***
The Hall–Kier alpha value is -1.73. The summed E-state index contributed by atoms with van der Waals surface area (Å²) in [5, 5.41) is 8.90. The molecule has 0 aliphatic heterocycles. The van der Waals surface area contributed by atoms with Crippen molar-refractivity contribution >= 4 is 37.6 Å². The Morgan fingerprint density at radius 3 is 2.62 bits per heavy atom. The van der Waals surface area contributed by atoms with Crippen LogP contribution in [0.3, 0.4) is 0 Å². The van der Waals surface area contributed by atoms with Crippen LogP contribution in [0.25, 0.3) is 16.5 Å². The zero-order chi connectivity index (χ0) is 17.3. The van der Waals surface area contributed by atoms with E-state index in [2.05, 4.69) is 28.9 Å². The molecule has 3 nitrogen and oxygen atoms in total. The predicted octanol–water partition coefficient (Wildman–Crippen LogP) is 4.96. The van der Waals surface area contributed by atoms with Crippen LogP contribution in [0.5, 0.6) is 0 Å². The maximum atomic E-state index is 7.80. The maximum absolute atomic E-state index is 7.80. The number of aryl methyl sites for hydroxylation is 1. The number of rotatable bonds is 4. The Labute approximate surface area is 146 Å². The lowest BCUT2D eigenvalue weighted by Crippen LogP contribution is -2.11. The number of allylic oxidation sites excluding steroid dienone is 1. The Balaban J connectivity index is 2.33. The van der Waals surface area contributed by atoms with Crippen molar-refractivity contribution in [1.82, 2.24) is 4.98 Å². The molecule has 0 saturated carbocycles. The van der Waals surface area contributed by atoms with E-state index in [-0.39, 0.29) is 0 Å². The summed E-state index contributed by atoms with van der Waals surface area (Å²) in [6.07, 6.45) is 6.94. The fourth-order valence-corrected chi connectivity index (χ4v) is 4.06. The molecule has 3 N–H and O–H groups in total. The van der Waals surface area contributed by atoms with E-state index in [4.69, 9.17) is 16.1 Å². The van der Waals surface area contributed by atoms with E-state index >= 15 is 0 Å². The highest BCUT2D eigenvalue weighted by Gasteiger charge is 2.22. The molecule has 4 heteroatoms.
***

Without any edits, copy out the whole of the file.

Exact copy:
The Hall–Kier alpha value is -1.73. The summed E-state index contributed by atoms with van der Waals surface area (Å²) in [5, 5.41) is 8.90. The molecule has 0 aliphatic heterocycles. The van der Waals surface area contributed by atoms with Crippen molar-refractivity contribution >= 4 is 37.6 Å². The Morgan fingerprint density at radius 3 is 2.62 bits per heavy atom. The van der Waals surface area contributed by atoms with Crippen LogP contribution in [0.3, 0.4) is 0 Å². The van der Waals surface area contributed by atoms with Crippen LogP contribution in [0.25, 0.3) is 16.5 Å². The zero-order chi connectivity index (χ0) is 17.3. The van der Waals surface area contributed by atoms with E-state index in [2.05, 4.69) is 28.9 Å². The molecule has 3 nitrogen and oxygen atoms in total. The predicted octanol–water partition coefficient (Wildman–Crippen LogP) is 4.96. The van der Waals surface area contributed by atoms with Crippen LogP contribution in [0.5, 0.6) is 0 Å². The maximum atomic E-state index is 7.80. The maximum absolute atomic E-state index is 7.80. The number of aryl methyl sites for hydroxylation is 1. The number of rotatable bonds is 4. The Labute approximate surface area is 146 Å². The lowest BCUT2D eigenvalue weighted by Crippen LogP contribution is -2.11. The number of allylic oxidation sites excluding steroid dienone is 1. The Balaban J connectivity index is 2.33. The van der Waals surface area contributed by atoms with Crippen molar-refractivity contribution in [1.82, 2.24) is 4.98 Å². The molecule has 0 saturated carbocycles. The van der Waals surface area contributed by atoms with E-state index in [-0.39, 0.29) is 0 Å². The summed E-state index contributed by atoms with van der Waals surface area (Å²) in [6.07, 6.45) is 6.94. The fourth-order valence-corrected chi connectivity index (χ4v) is 4.06. The molecule has 3 N–H and O–H groups in total. The van der Waals surface area contributed by atoms with E-state index in [4.69, 9.17) is 16.1 Å². The van der Waals surface area contributed by atoms with E-state index >= 15 is 0 Å². The highest BCUT2D eigenvalue weighted by Gasteiger charge is 2.22. The molecule has 4 heteroatoms.